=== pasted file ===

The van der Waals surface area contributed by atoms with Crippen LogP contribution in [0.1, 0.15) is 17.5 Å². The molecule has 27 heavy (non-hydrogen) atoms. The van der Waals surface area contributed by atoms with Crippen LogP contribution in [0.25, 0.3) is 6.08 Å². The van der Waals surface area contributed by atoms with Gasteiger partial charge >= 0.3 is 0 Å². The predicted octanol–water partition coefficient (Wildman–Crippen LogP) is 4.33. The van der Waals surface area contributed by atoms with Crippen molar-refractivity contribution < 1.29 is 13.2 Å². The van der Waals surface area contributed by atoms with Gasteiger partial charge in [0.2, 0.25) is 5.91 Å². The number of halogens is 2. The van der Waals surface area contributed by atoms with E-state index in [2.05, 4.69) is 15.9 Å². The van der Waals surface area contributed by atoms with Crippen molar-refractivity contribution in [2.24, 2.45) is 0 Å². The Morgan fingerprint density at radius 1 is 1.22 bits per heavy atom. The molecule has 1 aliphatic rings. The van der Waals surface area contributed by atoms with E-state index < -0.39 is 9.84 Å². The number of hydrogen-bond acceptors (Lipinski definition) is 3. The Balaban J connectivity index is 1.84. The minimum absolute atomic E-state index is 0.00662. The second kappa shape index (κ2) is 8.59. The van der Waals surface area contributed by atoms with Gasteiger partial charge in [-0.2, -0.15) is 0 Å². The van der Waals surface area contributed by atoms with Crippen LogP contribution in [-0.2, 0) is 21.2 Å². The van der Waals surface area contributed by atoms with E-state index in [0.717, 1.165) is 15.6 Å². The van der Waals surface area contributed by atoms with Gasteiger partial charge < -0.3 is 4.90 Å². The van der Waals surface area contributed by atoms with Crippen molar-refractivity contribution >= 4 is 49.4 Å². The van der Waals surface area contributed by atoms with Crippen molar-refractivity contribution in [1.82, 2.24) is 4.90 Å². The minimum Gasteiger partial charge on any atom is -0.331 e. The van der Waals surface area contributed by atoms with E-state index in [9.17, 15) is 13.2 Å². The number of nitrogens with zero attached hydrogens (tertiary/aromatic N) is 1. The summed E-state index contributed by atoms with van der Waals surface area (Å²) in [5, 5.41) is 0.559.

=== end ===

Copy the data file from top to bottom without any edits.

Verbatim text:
The van der Waals surface area contributed by atoms with Crippen LogP contribution in [0.1, 0.15) is 17.5 Å². The molecule has 27 heavy (non-hydrogen) atoms. The van der Waals surface area contributed by atoms with Crippen LogP contribution in [0.25, 0.3) is 6.08 Å². The van der Waals surface area contributed by atoms with Gasteiger partial charge >= 0.3 is 0 Å². The predicted octanol–water partition coefficient (Wildman–Crippen LogP) is 4.33. The van der Waals surface area contributed by atoms with Crippen molar-refractivity contribution < 1.29 is 13.2 Å². The van der Waals surface area contributed by atoms with Gasteiger partial charge in [0.2, 0.25) is 5.91 Å². The number of halogens is 2. The van der Waals surface area contributed by atoms with E-state index in [2.05, 4.69) is 15.9 Å². The van der Waals surface area contributed by atoms with Crippen molar-refractivity contribution in [2.24, 2.45) is 0 Å². The Morgan fingerprint density at radius 1 is 1.22 bits per heavy atom. The molecule has 1 aliphatic rings. The van der Waals surface area contributed by atoms with E-state index < -0.39 is 9.84 Å². The number of hydrogen-bond acceptors (Lipinski definition) is 3. The Balaban J connectivity index is 1.84. The minimum absolute atomic E-state index is 0.00662. The second kappa shape index (κ2) is 8.59. The van der Waals surface area contributed by atoms with Gasteiger partial charge in [-0.2, -0.15) is 0 Å². The van der Waals surface area contributed by atoms with Crippen LogP contribution in [-0.2, 0) is 21.2 Å². The van der Waals surface area contributed by atoms with E-state index in [0.717, 1.165) is 15.6 Å². The van der Waals surface area contributed by atoms with Gasteiger partial charge < -0.3 is 4.90 Å². The van der Waals surface area contributed by atoms with Crippen molar-refractivity contribution >= 4 is 49.4 Å². The van der Waals surface area contributed by atoms with Crippen molar-refractivity contribution in [1.82, 2.24) is 4.90 Å². The minimum Gasteiger partial charge on any atom is -0.331 e. The van der Waals surface area contributed by atoms with E-state index in [9.17, 15) is 13.2 Å². The number of nitrogens with zero attached hydrogens (tertiary/aromatic N) is 1. The summed E-state index contributed by atoms with van der Waals surface area (Å²) in [5, 5.41) is 0.559.